John Cockayne has been a Professional Golfer since 1977 and is a fully qualified founder member and Life Member of the PGA of South Africa.

When we look at the business of golf on a global scale, it quickly becomes evident that many of the strategic and management challenges are common to all golf facilities and businesses, no matter how different their geographic location might be.

Outside of the local rules, which govern on a regional and individual facility level, most clubs face similar challenges. These range from the spectre of continued falls in memberships levels, difficulties with membership retention and subscriptions’ revenues, through to the difficulty with bringing in new ‘blood’ to the game, the more effective use of bricks and mortar facilities and then on to too few revenue streams outside of the staple returns on greenfees and membership subs.

Although there are many types of businesses and activities within the business of golf, all with different constitutions and goals, when it comes to a question of ‘good governance’ and effective management, the key elements are almost always consistent and the primary layers of these will be the need for:

 

 

  1. consistent management
  2. a stable, happy and incentivised team of staff
  3. cohesive policies
  4. guidance and proper oversight
  5. clear processes and decision-rights/responsibilities for given areas within the operational process
  6. accountability

If we look at these in the context of a golf club, the first can offer a challenge at many golf clubs as whether the club has a board or committee, (we shall use board as a reference for both throughout this piece) the regular change of individuals composing the board can threaten the very foundations of consistency.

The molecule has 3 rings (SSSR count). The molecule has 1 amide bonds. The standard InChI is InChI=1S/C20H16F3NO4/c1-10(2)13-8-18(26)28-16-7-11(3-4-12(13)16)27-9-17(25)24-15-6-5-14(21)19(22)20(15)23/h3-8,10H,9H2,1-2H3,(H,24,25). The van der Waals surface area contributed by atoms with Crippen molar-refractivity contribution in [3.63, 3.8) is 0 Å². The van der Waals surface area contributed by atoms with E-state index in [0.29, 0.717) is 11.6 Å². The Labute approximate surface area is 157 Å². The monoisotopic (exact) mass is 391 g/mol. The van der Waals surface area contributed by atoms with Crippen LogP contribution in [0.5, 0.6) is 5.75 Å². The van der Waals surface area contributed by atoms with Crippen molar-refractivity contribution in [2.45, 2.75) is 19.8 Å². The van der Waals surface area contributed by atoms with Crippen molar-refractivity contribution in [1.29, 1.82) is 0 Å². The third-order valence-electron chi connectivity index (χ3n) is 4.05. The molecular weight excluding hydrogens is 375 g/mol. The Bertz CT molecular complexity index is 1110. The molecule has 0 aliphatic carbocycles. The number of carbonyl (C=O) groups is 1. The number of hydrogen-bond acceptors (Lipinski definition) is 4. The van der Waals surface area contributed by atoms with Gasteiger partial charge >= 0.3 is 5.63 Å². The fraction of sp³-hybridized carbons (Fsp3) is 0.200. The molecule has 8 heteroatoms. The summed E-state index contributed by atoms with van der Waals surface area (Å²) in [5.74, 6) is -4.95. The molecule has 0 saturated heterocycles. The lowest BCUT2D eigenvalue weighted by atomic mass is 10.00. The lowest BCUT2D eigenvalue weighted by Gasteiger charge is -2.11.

The second area can also be problematic as each board can be tempted to impose its ‘vision’ for the club without careful attention having been paid to the status of existing initiatives and previous policies.

Successful boards do not, as a club manager once described to me, ‘rush around like a pack of hounds trying to leave their own personal scent on everything’. In contrast, they will evaluate the success and progress of previous policies objectively and in consultation with the management team, before proposing and/or embarking on any changes, or the start-up of any new initiatives.
An effective board will also see these first two areas as iterative tasks that will require both theirs and the management team’s attention every working day.

Additional safety measures, to curb possible excesses by ‘over-enthusiastic’ individuals, can include the adherence to strict protocols to ensure the continuation of previously adopted policies, or a rigorous and open policy in order to propose and then effect any changes. One estate in South Africa, in response to its logo style and colour having been changed ‘too often’, has set up a legacy committee to ensure continuity in terms of the style and key features of the development that can fall prey to what one manager I know refers to as ‘the potential for undue interference’.